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    We've found that using one of those large dog crates that give the gosling plenty of room for food, water and space to stretch it's legs and still have protection between it and the adults works very well. Even with ducklings our goose and gander are the very first to come check it out. We also picked up a plastic expandable puppy fence off of amazon for $70 I think and it works very well. Provides the protection but enough space they get to experience the outdoors at the same time. We start with an hour or so of monitored visitation and then slowly increase it as they get older. Hope that helps. I'll see if I can find the link to the puppy pen we bought. It's a huge benefit, as long as the young ones being kept in it, aren't so small they can fit through the slats...
     
  6. cwaldensr

    cwaldensr Out Of The Brooder

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    Well I have sad news. Our gosling has died. I have no idea why and just a bit broke up right now. I got up this morning to tend to the animals and I usually take him out for a stroll. He was limp and couldn't stand up. I brought him inside and came here to read. I did some of the suggestions here. None worked. I just had him out yesterday to show the neighbor and he was walking in the yard just fine. This is my first. Man this something. They tell me when you have animals on ya land ya have to expect the death too not just the life but it doesn't make it any easier.

    He had food, water, hay, a large area to live in, I played with him and took him outside, gave him grass from the yard, had a stuffed animal in with him.

    What could I have done wrong.
     
    Last edited: Jul 11, 2016
  7. tmorgan46

    tmorgan46 Chillin' With My Peeps

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    @cwaldensr most times its not what you've done or didn't do. Last year one of our original saddleback pomeranians suddenly died; very much like you explained it, except we left for work and everyone was fine, got home and he or she was limp and lifeless. Extremely sad. So sorry for your loss. And I completely agree with you about, expecting losses, but when it really happens that expectation doesn't make it hurt any less.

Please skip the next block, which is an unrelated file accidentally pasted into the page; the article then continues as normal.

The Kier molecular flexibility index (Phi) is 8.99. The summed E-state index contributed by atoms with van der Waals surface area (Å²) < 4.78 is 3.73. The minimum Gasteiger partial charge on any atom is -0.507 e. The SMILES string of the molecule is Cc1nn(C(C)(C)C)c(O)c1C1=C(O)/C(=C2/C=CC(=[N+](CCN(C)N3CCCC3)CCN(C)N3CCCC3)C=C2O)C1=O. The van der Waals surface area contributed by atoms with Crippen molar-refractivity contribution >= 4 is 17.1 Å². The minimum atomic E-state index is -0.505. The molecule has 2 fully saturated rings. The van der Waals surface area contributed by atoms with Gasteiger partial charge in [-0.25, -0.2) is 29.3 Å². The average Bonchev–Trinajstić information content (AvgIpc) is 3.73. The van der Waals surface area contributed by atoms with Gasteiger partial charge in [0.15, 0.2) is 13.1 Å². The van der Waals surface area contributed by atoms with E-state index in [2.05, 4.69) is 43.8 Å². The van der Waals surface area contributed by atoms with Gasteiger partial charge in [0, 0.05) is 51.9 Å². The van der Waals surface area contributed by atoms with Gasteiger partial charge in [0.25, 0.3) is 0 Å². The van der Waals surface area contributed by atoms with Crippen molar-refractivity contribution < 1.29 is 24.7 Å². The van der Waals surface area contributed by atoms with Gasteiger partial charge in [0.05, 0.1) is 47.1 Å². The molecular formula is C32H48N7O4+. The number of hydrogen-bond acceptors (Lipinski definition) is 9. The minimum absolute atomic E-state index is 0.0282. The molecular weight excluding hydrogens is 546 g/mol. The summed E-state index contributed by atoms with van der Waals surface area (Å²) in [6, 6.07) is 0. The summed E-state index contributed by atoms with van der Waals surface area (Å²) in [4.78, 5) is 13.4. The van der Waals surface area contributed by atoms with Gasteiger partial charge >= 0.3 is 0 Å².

8. Birdydeb

    Birdydeb Chillin' With My Peeps

    I am so sorry. Unfortunately I know exactly what it feels like as I lost one of my two goslings last night. :( I have no idea what happened. She was standing, walking, eating and drinking last night. I woke up this morning to find her limp lifeless body and the other gosling sitting on her and crying. She was the bigger of the two and the friendliest. It is hard not to feel like a failure ....I know I do. So sorry to hear you lost Freedom....goslings are so easy to love. Hugs.
     
  9. 21hens-incharge

    21hens-incharge Overrun With Chickens

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    [​IMG] Oh such sad news to read. [​IMG]

    So many things can go wrong inside their little bodies. There is no telling what exactly happened. The little one was loved and cared for and that counts for a lot.

    I tell myself every time I lose a chicken "Where there is life there WILL be death. The more life the more death." Then I go have a good solid cry and move on to the others that still need me.

    My heart goes out to you and I am so sorry you lost the little darling.